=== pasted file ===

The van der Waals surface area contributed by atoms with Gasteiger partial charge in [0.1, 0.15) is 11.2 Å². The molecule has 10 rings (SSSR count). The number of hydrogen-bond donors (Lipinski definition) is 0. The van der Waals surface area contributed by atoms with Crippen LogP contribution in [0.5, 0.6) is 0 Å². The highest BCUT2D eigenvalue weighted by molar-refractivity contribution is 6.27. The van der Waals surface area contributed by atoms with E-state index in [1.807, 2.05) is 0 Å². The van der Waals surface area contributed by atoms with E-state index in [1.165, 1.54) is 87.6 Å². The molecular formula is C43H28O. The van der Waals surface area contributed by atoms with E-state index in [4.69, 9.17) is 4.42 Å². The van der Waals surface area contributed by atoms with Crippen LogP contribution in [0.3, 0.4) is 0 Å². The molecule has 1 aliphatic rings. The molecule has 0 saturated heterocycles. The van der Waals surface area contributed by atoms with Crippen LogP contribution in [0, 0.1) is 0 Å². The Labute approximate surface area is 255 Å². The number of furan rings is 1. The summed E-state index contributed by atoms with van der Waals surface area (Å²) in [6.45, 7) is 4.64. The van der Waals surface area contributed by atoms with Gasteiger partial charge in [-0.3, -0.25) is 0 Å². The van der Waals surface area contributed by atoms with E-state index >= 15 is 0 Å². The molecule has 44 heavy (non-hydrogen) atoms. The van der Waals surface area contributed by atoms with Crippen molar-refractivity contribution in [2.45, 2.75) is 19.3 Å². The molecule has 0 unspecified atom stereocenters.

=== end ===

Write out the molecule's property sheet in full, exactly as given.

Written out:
The van der Waals surface area contributed by atoms with Gasteiger partial charge in [0.1, 0.15) is 11.2 Å². The molecule has 10 rings (SSSR count). The number of hydrogen-bond donors (Lipinski definition) is 0. The van der Waals surface area contributed by atoms with Crippen LogP contribution in [0.5, 0.6) is 0 Å². The highest BCUT2D eigenvalue weighted by molar-refractivity contribution is 6.27. The van der Waals surface area contributed by atoms with E-state index in [1.807, 2.05) is 0 Å². The van der Waals surface area contributed by atoms with E-state index in [1.165, 1.54) is 87.6 Å². The molecular formula is C43H28O. The van der Waals surface area contributed by atoms with E-state index in [4.69, 9.17) is 4.42 Å². The van der Waals surface area contributed by atoms with Crippen LogP contribution in [0.3, 0.4) is 0 Å². The molecule has 1 aliphatic rings. The molecule has 0 saturated heterocycles. The van der Waals surface area contributed by atoms with Crippen LogP contribution in [0, 0.1) is 0 Å². The Labute approximate surface area is 255 Å². The number of furan rings is 1. The summed E-state index contributed by atoms with van der Waals surface area (Å²) in [6.45, 7) is 4.64. The van der Waals surface area contributed by atoms with Gasteiger partial charge in [-0.3, -0.25) is 0 Å². The van der Waals surface area contributed by atoms with E-state index >= 15 is 0 Å². The molecule has 44 heavy (non-hydrogen) atoms. The van der Waals surface area contributed by atoms with Crippen molar-refractivity contribution in [2.45, 2.75) is 19.3 Å². The molecule has 0 unspecified atom stereocenters.